Flying through the air in the grandest of ballet jumps at the Evanston School of Ballet is where Melissa Thodos found the joy in dance.
Now, as founder and artistic director of Thodos Dance Chicago, where she is also a choreographer, the Evanston native thinks back to those classes as the beginning of her life’s work.
“Dance is where you can play,” she says. “You can give form to your thoughts and feelings, see them expressed; communicated back to you and an audience.”
Musings like this one make some of us green with envy. We wish we could quit our day jobs and pursue our passion. But people in creative professions aren’t necessarily happier. Their jobs can be satisfying because they create meaning—a sense of identity and a connectedness to others—but that meaning doesn’t guarantee happiness.
“I don’t associate happiness with any creative person,” says Dr. Eric Maisel, a psychologist who specializes in creativity and has written numerous books on the challenges of the creative life. “Being creative means manifesting our potential; it’s more making ourselves proud than happy.”
But doing what we feel we were “meant to do” can be key to developing our identities, and there might be happiness in that. Franny Billingsley of Highland Park, a young adult and children’s book author and 2011 National Book Award finalist, agrees with Maisel: “Happy isn’t the right word. Fulfilled is better. I am often not happy when I’m writing. But, it’s how I make sense of life.”
Sarah Nishiura of Chicago, a fine artist who found her calling as a quilter several years ago, recalls that finding her artistic comfort zone was difficult. “The art world right now is conceptual, and I don’t want to articulate concepts,” she says. “When I switched from painting and drawing to making things with my hands, in an established tradition, it was a relief. It’s where my heart is.”
Then, once the work is done, many artists find joy in sending a piece out into the world, where other people can connect with it, and therefore them. Thodos cherishes the idea that dance can help audiences transcend the world around them. After an abstract piece she choreographed, “Loss/Found,” about her father’s death, an audience member told her, “I cried, and I don’t know why.”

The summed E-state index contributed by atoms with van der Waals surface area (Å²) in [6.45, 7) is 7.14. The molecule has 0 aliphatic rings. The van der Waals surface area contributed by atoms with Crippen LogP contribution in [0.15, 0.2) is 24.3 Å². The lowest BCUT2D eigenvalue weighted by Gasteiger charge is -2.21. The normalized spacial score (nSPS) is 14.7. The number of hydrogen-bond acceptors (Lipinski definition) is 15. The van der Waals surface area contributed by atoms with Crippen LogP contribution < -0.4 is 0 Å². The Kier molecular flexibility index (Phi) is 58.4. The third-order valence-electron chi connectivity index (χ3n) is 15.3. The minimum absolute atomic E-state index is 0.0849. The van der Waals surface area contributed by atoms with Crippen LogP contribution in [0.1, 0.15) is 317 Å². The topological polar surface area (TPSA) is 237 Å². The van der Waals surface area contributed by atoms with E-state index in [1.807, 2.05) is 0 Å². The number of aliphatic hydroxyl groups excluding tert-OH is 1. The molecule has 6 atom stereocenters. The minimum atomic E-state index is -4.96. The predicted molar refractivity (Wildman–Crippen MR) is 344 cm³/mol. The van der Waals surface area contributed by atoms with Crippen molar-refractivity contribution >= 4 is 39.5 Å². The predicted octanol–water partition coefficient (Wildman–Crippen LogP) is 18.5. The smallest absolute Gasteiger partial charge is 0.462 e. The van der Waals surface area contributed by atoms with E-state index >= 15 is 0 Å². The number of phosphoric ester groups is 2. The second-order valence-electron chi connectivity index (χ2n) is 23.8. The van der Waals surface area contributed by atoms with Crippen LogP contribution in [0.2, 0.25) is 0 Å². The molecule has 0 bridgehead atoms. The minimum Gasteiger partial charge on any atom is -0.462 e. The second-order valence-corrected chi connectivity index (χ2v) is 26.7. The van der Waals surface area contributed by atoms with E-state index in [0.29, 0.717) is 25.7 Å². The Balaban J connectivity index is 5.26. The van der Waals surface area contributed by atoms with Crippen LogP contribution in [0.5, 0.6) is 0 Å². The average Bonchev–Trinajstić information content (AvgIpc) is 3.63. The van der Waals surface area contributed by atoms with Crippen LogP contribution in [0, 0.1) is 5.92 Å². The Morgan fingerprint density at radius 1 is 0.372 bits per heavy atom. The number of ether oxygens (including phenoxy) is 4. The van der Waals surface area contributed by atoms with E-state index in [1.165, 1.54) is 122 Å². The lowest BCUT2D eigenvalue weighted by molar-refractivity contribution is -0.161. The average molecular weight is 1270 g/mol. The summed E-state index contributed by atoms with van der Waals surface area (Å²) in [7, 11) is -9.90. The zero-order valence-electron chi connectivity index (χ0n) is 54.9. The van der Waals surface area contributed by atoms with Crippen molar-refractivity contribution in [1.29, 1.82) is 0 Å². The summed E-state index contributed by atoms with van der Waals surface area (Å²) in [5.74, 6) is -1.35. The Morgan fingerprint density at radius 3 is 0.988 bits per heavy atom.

Nishiura values the accessibility of quilting. When a gallery owner scorned her work as decorative, she thought to herself, “If somebody hangs it on their wall and it makes them happy every day, then it’s successful.”
For Billingsley, being nominated for the National Book Award for her young adult novel “Chime” (Dial, 2011) gave her new perspective on 12 long years of writing. “I’m moving through the dark, feeling my way, not sure what I’m going to see when I reach the end,” she says. “The nomination validates my journey.”
If you never quit your day job, but keep creating through your hobby, that’s nothing to disparage. According to Maisel: It can be meaningful as well as beneficial to your health, serving as a kind of meditation or a way of finding solitude.
But on the other hand, maybe happiness is overrated—or as Maisel puts it, “an elusive by-product of doing your work.” He says, “The goal is manifesting your potential and living by your values. If you get a little happiness out of that, that’s terrific.”